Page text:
June 2007: David Landreth Smith:

In order to get a nominal idea of the effect of my new diff ratios on my engine rpm, I have calculated the engine rpm of my Zuk for the respective aftermarket diff ratios in the attached excel spreadsheet. It looks like I am in big trouble with 5.83s on the road (slower than Hercules) but I will have to try it out and see.

You may note from the spread sheet that the OEM stock Samurai tyre (205/70R15 which is 26.3 inch diam and 3.91 diffs) has almost the same RPM at 75mph as your 5.38 diffs if you had 35 inch tyres. Now if you changed from nominal 33s to nominal 35s (give or take manufacturers differences in tyre heights and diameters and also the squatting effect of the tyre when loaded by the vehicle weight) then your engine RPM at 75 mph, would change from 4687 rpm to 4419 rpm which would be pretty close to the stock/OEM 4273 rpm (this is assuming a samurai gearbox and transfer case).

Best Regards.....Diff Lock David. 

P.S. – To convert from a nominal P-Metric or Metric Tyre size to a nominal Inch Height or Diameter you proceed as follows:

For example take a 255 X 70-R15 tyre what does it mean? Well the R means radial and the 70 is the aspect ratio in percent. It means that the inflated height of the vertical side wall is 70 percent as high as the tyre is wide. The 255 is the width in milli-metres and oddly the number 15 is the rim diameter size in inches (note that 25.4 mm = 1.0 inch).

So taking in to account the height of not one but two side walls, here’s how you go: (255 X 0.70 / 25.4 X 2) + 15 = 29 Inch Nominal Tyre Diameter/Height

Now some light truck tyres are a 75 aspect ratio instead of 70 so using the same approach, for a 255X75-R15 tyre the Nominal Diameter/Height would = 30 Inches.

Calculated Engine RPM versus Speed in 5th-OD with nominal 35 Inch Tyres and Low Differential Gearing
  Crawl Ratios For Jimny versus Samurai Transfer Cases (1.596 / 2.716 vs 1.320 /2.123) with Samurai Gearbox
Diff Ratios 2.716  4X4 Low   Jimny Transfer Case Crawl Ratio 1.596 4X4 High Jimny Transfer Case Crawl ratio 2.123  4 Low Samurai Transfer Case Crawl Ratio Crusing RPM with 1.596  2WD + 4 High  Jimny Xfer Case (0.864 5th at 75mph) Crusing RPM with 1.320  2WD + 4 High  Samurai Xfer Case (0.864 5th at 75mph) Crusing RPM with 1.596  2WD + 4 High  Jimny Xfer Case (0.864 5th at 65mph) Crusing RPM with 1.320  2WD + 4 High  Samurai Xfer Case (0.864 5th at 65mph)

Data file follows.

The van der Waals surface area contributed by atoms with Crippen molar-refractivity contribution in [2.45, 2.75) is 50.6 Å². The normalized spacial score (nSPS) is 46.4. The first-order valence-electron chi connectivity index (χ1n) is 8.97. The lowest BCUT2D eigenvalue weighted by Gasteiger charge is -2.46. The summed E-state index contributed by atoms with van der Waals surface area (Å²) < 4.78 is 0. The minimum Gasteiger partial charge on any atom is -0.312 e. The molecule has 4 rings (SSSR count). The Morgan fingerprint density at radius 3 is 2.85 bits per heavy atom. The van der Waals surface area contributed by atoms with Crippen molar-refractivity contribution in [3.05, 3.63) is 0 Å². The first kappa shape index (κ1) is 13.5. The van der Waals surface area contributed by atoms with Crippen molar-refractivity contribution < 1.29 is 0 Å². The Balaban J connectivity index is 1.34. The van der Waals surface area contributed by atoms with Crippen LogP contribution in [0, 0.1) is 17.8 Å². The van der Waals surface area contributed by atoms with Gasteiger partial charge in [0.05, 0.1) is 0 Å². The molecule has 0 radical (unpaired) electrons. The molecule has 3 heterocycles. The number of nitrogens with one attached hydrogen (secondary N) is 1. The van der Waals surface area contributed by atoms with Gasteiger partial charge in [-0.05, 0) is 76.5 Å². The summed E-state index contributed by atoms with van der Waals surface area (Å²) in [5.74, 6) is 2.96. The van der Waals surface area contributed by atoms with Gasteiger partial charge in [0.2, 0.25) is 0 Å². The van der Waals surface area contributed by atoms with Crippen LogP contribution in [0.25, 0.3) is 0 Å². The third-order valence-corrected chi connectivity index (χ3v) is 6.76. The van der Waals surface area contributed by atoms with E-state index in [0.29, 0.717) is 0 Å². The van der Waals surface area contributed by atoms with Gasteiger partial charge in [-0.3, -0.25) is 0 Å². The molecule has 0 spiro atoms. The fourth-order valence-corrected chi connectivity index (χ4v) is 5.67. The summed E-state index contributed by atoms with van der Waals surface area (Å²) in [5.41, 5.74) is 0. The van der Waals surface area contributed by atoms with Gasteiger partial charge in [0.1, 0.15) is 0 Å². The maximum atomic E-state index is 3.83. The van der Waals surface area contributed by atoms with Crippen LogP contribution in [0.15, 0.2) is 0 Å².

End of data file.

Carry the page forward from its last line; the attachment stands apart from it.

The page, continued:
3.91 (5th)       3882.67 3211.23 3364.98 2783.07
3.91 (1st) 38.77 22.78 30.31        
3.91 (2nd) 20.67 12.15 16.16        
4.57 (5th)       4539.10 3754.15 3933.89 2783.07
4.57 (1st) 45.33 26.64 35.43        
4.57 (2nd) 24.17 14.20 18.89        
5.38 (5th)        5343.63 4419.54 4631.14 3830.27
5.38 (1st) 53.36 31.36 41.71        
5.38 (2nd) 28.45 16.72 22.24        
5.83 (5th)       5790.59 4789.21 5018.51 4150.64
5.83 (1st) 57.83 33.98 45.20        
5.83 (2nd) 30.83 18.12 24.10        
Samurai Gear Box Ratios              
First 3.652            
Second 1.947            
Third 1.423            
Fourth 1.000            
Fifth-OD 0.864            
Reverse 3.466            
Xfer case Ratios Jimny Xfer ratios Samurai Xfer ratios   Road Speed Crusing RPM at Varying Speeds with OEM Diff & Tyres 35 Inch Wheel RPM OEM 26.3 Inch Tyre
High 1.596 1.320   80mph / 128.8 Kmph 4558.40 768.31 1022.46
Low 2.716 2.123   75mph / 120.7 Kmph 4273.50 720.29 958.56
      65 mph / 104.6 Kmph 3703.70 624.25 830.75
Diff Ratios       60mph / 96.6 Kmph 3418.80 576.23 766.85
OEM 3.909     50 mph / 80.4 Kmph 2849.00 480.19 639.04
After Mkt 4.570     45mph /  72.4 Kmph 2564.10 432.17 575.14
After Mkt 5.380            
After Mkt 5.830            

Here are some good links for members upgrading:



and the Hydoboost Brake Conversion URL:


Wilwood URL:


Power Boosters URL:



 Heavy Duty Welders

As at September 2009


CASFAB who do welding commercially: recommended by David Landreth-Smith

LS Fabrication in Charlieville or Gormandy in Sea Lots: recommended by Sham Mahabir

Dessi: Recommended by Sheldon Mohammed

KANSON's Engineering in Couva: recommended by Ryan Ramsamooj



David Landreth-Smith also noted:

After welding please spray the anchor with ZINCIT from Peakes (or other hardware) or go to the trouble of getting it hot dip galvanised in the North.


Also first test the quality of the finished weld by

1)      Visual inspection and perhaps Dye Penetrant testing. Look for good penetration on both sides of the weld (watch out for lack of fusion/cold laps which will fool you in to thinking you have a good weld when you don't).

2)      Mechanically load it and bend it (not to destruction) and hold under the stress of high load for several hours (overnight) and also shock load it several times with a 2 or 3 lb hammer very vigorously. Then use it happily once it survives your above inspections.

If you are really concerned about weld quality you can insist that it be MIG welded which is generally better than stick for good quality control. Also MIG is easier for a weld to get good results than normal Stick arc Welding (not everyone has a MIG machine though but CASFAB should). I Do Not suggest you ask for TIG unless you can find a real alloy specialty welder (generally in South and Central T&T) since TIG requires a very high level of skill and this means that if improperly done it will be far worse than stick welding or MIG welding.